The BRAF gene has also been linked to melanoma. A mutation in this gene, along with others, can result in cancerous cell growth. That’s not the only risk factor for melanoma. Prolonged sun exposure, family history of melanoma, and fair skin increase susceptibility to it.

Do Skin Moles Change Over Time?

Common skin moles can change over time, even if these moles are harmless. They can darken on sun exposure and the use of tanning beds. Hormonal fluctuations that occur in puberty, pregnancy, and menopause can also change the existing moles. It can also result in the formation of new ones. They can also lose colour as you age. Moreover, with time, their protrusion from the skin surface can increase, and they can also flatten out. They can also wrinkle.

Common moles are usually black, brown or pink in appearance. If its colour is red and it looks like a mole, it may be a cherry angioma. They form not due to the overgrowth of melanocytes but due to the clustering of blood vessels. They are non-cancerous and common in adults.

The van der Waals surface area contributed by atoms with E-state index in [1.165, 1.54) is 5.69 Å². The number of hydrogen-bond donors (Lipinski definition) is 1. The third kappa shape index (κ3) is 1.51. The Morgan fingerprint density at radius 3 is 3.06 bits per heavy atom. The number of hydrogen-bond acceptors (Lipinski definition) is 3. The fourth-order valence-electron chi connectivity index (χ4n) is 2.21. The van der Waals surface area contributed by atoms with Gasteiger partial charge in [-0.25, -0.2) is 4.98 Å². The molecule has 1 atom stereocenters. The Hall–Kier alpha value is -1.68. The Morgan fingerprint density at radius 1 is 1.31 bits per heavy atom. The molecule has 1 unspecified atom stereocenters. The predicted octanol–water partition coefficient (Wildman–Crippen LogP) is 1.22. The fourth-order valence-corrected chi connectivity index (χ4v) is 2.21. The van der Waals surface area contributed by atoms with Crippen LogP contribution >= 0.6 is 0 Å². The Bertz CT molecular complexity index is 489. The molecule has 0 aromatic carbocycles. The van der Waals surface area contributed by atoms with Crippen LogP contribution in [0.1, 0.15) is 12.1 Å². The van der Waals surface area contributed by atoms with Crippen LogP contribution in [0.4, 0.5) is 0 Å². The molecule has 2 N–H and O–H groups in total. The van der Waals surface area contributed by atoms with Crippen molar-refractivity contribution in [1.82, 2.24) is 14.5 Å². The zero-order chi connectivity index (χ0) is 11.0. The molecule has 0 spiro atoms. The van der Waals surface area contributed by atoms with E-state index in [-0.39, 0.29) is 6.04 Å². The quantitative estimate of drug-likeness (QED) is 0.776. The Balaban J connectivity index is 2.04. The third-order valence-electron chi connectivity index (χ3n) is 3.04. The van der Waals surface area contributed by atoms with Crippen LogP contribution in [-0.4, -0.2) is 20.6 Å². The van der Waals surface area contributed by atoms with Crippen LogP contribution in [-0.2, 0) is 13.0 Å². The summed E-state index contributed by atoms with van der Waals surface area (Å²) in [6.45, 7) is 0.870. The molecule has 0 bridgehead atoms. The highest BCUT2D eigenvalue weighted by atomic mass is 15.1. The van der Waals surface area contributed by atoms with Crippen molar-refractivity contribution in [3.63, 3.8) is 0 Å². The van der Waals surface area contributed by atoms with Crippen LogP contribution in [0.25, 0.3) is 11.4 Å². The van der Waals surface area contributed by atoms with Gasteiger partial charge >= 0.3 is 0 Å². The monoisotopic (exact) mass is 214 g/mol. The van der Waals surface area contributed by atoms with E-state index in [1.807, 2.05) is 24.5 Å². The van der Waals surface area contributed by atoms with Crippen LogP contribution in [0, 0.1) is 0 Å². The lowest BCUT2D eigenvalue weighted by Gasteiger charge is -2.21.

What Are 4 Types of Moles?

There are different types of skin moles.

Congenital Moles

These are the moles that a child is born with. According to the American Osteopathic College of Dermatology (AOCD), nearly 1 in 100 babies have congenital moles. The size of these moles can be as small as 1/4 inch or cover the entire body. The giant congenital mole is rare and happens in 1 in 200,000 or 500,000 births.

The chances of a congenital mole becoming cancerous is more than that of a mole that appears after the birth of the child. So, you should keep an eye out for the ABCDEs of melanoma, which we’ll get to in a moment. The appearance and colour of this mole can vary. It may or may not have hair on it.

Dysplastic Moles or Atypical Moles

According to the AOCD, 1 in 10 Americans has dysplastic moles. These moles are at a greater risk of becoming cancerous. However, having atypical moles also doesn’t mean that you’ll get skin cancer. Therefore, it’s not imperative for you to get this mole removed. Their size is more than that of a pencil eraser, and it has irregular edges. Brown dysplastic moles may have shades of dark and light.

Acquired Moles or Common Moles